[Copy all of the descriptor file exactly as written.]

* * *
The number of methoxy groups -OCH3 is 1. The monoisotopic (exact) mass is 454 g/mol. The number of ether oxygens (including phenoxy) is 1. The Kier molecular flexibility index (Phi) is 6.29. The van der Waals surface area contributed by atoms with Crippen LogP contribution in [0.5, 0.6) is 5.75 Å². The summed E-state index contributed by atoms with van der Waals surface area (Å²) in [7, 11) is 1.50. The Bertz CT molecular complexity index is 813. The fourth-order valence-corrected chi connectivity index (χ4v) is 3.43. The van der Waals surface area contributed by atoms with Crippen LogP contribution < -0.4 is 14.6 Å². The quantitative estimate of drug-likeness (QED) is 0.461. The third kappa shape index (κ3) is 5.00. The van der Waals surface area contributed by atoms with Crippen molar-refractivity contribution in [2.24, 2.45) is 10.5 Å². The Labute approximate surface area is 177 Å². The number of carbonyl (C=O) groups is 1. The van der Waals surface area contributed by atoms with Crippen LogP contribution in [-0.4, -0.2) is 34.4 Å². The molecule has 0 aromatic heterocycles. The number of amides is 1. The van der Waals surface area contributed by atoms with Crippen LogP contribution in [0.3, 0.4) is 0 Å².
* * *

The number of methoxy groups -OCH3 is 1. The monoisotopic (exact) mass is 454 g/mol. The number of ether oxygens (including phenoxy) is 1. The Kier molecular flexibility index (Phi) is 6.29. The van der Waals surface area contributed by atoms with Crippen LogP contribution in [0.5, 0.6) is 5.75 Å². The summed E-state index contributed by atoms with van der Waals surface area (Å²) in [7, 11) is 1.50. The Bertz CT molecular complexity index is 813. The fourth-order valence-corrected chi connectivity index (χ4v) is 3.43. The van der Waals surface area contributed by atoms with Crippen LogP contribution < -0.4 is 14.6 Å². The quantitative estimate of drug-likeness (QED) is 0.461. The third kappa shape index (κ3) is 5.00. The van der Waals surface area contributed by atoms with Crippen molar-refractivity contribution in [2.24, 2.45) is 10.5 Å². The Labute approximate surface area is 177 Å². The number of carbonyl (C=O) groups is 1. The van der Waals surface area contributed by atoms with Crippen LogP contribution in [-0.4, -0.2) is 34.4 Å². The molecule has 0 aromatic heterocycles. The number of amides is 1. The van der Waals surface area contributed by atoms with Crippen LogP contribution in [0.3, 0.4) is 0 Å².